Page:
Blumenthal scandal opens door wider to possible GOP takeover of the Senate

Jon Ward Contributor
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Richard Blumenthal’s sudden troubles in Connecticut have increased the possibility that Republicans will retake the Senate this fall.

The GOP needs a net gain of 10 seats to regain control of the Capitol’s upper chamber. Republicans currently hold a 41-seat minority in the Senate, while Democrats hold 57 seats and the chamber’s two Independents both vote with them as well.

Before the Connecticut attorney general took a body shot from the New York Times late Monday, putting the seat being vacated by Sen. Chris Dodd in play, Republicans had their eye on 10 other races as their best shot to victory. Now that list has expanded to 11.

“The chances of Republicans gaining control in the Senate just substantially increased,” Newt Gingrich, the former Republican House Speaker from Georgia, told the Daily Caller Tuesday.

Chris Matthews, host of “Hardball” on MSNBC, said late Tuesday: “It looks like [Democrats] could lose 10 seats now.”

Here is the breakdown of how Republicans could conceivably reach the mountaintop.

-First, Republicans face tight races in five states where GOP senators are retiring: Missouri, New Hampshire, Kentucky, Ohio and Florida. They must hold on to each of those seats.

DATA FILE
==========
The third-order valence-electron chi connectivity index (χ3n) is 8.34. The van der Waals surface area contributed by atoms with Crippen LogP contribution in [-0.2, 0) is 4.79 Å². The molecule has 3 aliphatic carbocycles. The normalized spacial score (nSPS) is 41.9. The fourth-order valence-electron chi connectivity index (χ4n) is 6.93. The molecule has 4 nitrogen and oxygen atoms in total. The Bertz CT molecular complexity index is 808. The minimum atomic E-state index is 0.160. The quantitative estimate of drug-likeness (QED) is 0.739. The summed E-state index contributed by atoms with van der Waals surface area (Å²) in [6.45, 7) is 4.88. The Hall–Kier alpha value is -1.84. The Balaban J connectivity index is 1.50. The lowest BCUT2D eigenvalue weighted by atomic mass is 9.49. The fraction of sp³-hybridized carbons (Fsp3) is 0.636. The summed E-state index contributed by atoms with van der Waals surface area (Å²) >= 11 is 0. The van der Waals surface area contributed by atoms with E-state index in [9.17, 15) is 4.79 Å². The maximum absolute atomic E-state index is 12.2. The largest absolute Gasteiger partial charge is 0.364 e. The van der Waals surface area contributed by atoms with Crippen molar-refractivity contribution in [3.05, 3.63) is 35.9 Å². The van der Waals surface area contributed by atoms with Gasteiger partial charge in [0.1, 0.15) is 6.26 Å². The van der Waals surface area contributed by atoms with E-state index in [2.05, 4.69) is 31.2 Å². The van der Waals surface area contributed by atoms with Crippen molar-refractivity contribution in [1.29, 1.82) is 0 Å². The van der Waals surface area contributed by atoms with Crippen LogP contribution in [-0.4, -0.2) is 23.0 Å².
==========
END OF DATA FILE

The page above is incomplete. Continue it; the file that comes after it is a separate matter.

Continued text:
-There are four retiring Democrats whose seats are vulnerable, in North Dakota, Indiana, Delaware and Illinois.

-There are four incumbent Democrats (three who may lose their primaries) who the GOP thinks they can defeat, in Arkansas, Colorado, Pennsylvania and Nevada.

-Finally, there are the outliers, the three races that are a reach but which could go to the Republicans if the national climate is truly toxic for Democrats. These include incumbent Democrats in California and Washington (if Dino Rossi decides to run as the Republican candidate), and then Connecticut.

Blumenthal has had a large lead over a Republican field that includes Linda McMahon, the former pro wrestling CEO, and former congressman Rob Simmons. However, McMahon has narrowed his lead from 29 points in a March 2 Rasmussen Reports survey to 13 points in a May 4 poll.

“He was already becoming less of a sure thing,” one Republican operative said of Blumenthal Tuesday.

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